Date: Wed, 27 Feb 2013 18:46:51 -0700 From: Kurt Seifried <kseifried@...hat.com> To: oss-security@...ts.openwall.com CC: "Jason A. Donenfeld" <Jason@...c4.com> Subject: Re: CVE request - Linux kernel: VFAT slab-based buffer overflow -----BEGIN PGP SIGNED MESSAGE----- Hash: SHA1 On 02/27/2013 04:24 PM, Jason A. Donenfeld wrote: > On Thu, Feb 28, 2013 at 12:07 AM, Greg KH <greg@...ah.com> wrote: >> Really? Ok then, please go ahead and try doing this yourself if >> you feel it is so "obvious" to do. > > I did yesterday, actually. I saw some commit that said "use after > free!", saw that it was triggerable by an unpriv'd user, and sent > it into the list. Kurt took a look at it, agreed with the > assessment, and assigned a CVE. The commit itself said "use after > free" -- I didn't even have to do any heavy lifting or > hair-splitting investigation. No I didn't. This is why I require good quality requests, anything else is a waste of my time. If it doesn't meet an easy "definitely a security bug" I push it back to people and keep poking them with annoying questions, in some cases this takes weeks or months to be resolved (some are quite subtle, like that IPv6 Kernel stuff). I assigned 1600-2000 CVEs last year, it will be more this year. At one hour per CVE that would be a full years work right there. Even at 1-5 minutes per CVE it's still a huge time sink. The Kernel people are working with roughly an order or two magnitude more bug reports to assess (because even trivial looking things can turn out to have nasty consequences or even represent entirely new classes of flaws, just look at the recent Ruby stuff or XML stuff). >> Nope, we are dumb, we do uninteresting, boring work, dealing with >> broken hardware and demanding users every day. If we were >> smarter, we wouldn't be doing this type of thing. > > Come on... This also goes for security people. If we had any sense we'd go live in the woods in a cabin and drink moonshine and go hunting. I'm still assigning CVE's for /tmp file vulns. That's just inexcusably stupid. - -- Kurt Seifried Red Hat Security Response Team (SRT) PGP: 0x5E267993 A90B F995 7350 148F 66BF 7554 160D 4553 5E26 7993 -----BEGIN PGP SIGNATURE----- Version: GnuPG v1.4.13 (GNU/Linux) iQIcBAEBAgAGBQJRLrcLAAoJEBYNRVNeJnmTzlwP/3RD6L9k60EmE43kt/NMQK8N sbG3eKCuDug7Z81FS5qMsu6tNSFSvSPF1zkt1XtYFoaPPAiSCJ5iJWtsZHiBpMcQ UG4fbtkZIwbmaijSB455hGRryKC8XhnTy9kjOj+VLiHenjOYYDLGEjJm+stsN6t9 K2uacEKWugzHVPXSoexjRyIS7lai8f04FifMHav/N9ZG8tlbsNA6zr2mx9QDgAfO B+Hmy0mjFXcY9zzyUPlLUOfIQzAxv8DzYF7tUY1Nybttno+ul85OQNSsShJHH10E M34/tLIaMorku/oB00H9hveEi1zgOcVotVIk6tJ/qCnBffOHZ0MWEFYte3ou98D2 yjjjd6nDcu2LAK7cTlbV306oA9F69cWQJ8wWd019Fvmln51z7OCX3fOmjKzz3F4z BmVeBtd0XK65BpHXwU/EewWklTcoATzkr0dZdBupB50PEejF4cDOTgN+g/z4FWjj GKeu06LwlSZcyeQ55S8DLwEK1K8ZvbZhRCwFHISjX7W7G1yWarUZ2jZV333Spv4O 81s3t5haDASbLmNNclZayxhs0wTqGEFRDrFCu4r/hKUvcdTuvFgcBDoMJP6jZC+A 8FnCbVnE4kt1buIhbXWj/YwhpbguhCKebwCtAT135jONn8gs085VhUaGaOoc0vnS PN5pIr8yoEf2QuGt+3UI =H3sd -----END PGP SIGNATURE-----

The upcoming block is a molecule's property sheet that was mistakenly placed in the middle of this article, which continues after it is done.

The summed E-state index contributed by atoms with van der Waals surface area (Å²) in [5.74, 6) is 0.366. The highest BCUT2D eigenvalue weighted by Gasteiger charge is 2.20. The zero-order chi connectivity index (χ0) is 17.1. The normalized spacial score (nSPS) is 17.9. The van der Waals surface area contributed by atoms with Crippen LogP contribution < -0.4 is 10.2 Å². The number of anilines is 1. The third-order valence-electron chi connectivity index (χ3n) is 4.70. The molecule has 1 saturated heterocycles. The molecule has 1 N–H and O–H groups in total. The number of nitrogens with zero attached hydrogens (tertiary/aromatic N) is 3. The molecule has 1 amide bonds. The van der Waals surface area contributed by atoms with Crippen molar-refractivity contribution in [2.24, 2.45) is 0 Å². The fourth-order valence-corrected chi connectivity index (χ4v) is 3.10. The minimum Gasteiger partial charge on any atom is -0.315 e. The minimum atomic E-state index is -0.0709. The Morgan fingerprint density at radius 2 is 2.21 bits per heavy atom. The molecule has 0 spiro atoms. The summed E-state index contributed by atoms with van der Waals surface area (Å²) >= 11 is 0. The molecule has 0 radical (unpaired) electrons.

Powered by blists - more mailing lists
Please check out the Open Source Software Security Wiki, which is counterpart to this mailing list.
Confused about mailing lists and their use? Read about mailing lists on Wikipedia and check out these guidelines on proper formatting of your messages.